Submitted by Myra Klockenbrink, who writes as a resident of Greenwich
It turns a heart to lead to learn about the proposed “development” of Mead Point. This unique and environmentally sensitive 8-acre coastal forest and tidal wetlands would be effectively destroyed as an intact ecosystem — all for the privilege of a 15,000 sq. ft. single-family house, an underground 14-vehicle auto court and a pool pavilion and spa. To not seek the protection for this remnant of pristine Greenwich coastline and accept this loss as the “Natural Order of Things” is to bear witness to an execution.
This is perhaps not a popular view, but we have to speak up for the wind through the trees, the myriad animals that live there, the delicate balance this whole ecosystem maintains in the face of multiple threats. Most of us don’t have access to Mead Point, but to watch the video of the property profile is to at once recognize it as part of the beautiful canopied coast that we all love. Nothing personal to Messrs. Mead Point LLC, and not to diminish the removal of invasive plants and the planting of native shrubs, but this is in no way a replacement for a minimum of 175 mature trees and the ecosystem services they have provided for likely hundreds of years.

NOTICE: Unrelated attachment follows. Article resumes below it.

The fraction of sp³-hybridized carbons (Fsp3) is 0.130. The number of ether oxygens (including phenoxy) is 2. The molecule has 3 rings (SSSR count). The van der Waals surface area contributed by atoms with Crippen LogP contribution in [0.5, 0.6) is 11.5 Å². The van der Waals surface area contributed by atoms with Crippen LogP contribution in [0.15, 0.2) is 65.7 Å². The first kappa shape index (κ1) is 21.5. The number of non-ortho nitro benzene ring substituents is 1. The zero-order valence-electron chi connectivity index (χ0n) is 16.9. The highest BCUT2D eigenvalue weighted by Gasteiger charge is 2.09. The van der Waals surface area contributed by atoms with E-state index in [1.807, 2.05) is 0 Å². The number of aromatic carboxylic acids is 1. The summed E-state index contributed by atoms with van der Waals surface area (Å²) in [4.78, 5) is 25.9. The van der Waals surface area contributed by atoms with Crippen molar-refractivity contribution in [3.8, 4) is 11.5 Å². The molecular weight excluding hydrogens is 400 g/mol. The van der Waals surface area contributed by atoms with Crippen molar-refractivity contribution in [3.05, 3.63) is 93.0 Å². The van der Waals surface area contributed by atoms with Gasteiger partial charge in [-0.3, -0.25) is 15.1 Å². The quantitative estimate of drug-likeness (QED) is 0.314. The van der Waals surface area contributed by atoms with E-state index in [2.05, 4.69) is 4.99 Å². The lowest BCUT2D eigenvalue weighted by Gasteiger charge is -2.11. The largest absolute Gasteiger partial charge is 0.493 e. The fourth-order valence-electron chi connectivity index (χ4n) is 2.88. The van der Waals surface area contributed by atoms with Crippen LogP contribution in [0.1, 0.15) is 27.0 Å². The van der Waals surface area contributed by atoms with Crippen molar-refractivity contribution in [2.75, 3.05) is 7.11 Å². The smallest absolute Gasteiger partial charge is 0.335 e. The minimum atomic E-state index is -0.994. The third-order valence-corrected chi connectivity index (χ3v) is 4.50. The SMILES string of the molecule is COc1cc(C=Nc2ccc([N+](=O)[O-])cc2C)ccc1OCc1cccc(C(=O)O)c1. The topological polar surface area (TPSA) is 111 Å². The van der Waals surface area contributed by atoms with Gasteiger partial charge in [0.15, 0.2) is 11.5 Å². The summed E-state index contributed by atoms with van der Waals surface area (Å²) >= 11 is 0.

Do we really have to take every last inch of the wild and free landscape and reshape it into our own vision of order and control? People say, well, it’s private property and owners can do what they like. What about the ecosystem itself? Have trees no rights? Tidal marshes no standing? Does a dollar have more value than an oak tree? Hasn’t enough of our landscape already been destroyed? Aren’t the near-daily natural catastrophes rolling across our country not enough to make us pause to reconsider our priorities?
That Greenwich has no recourse but to yield to wealth like this is a terrible commentary. For a Town not to have a municipal plan and funding to preserve its own patrimony for the future of the land and people says volumes about how undeserving we are of its riches. Or that a more visionary plan wasn’t put forward that had the community and a conservation ethos in mind is shortsighted and tragic. We can do better.
Surely the great wealth housed in this Town could be marshaled to answer this challenge. This “property” could be cleaned of its invasive plants, protected from deer and planted with native shrubs at negligible cost. And Mead Point could become Greenwich’s answer to the environmental challenges we face — and this small knuckle of Connecticut shoreline could be free to be what it is: priceless.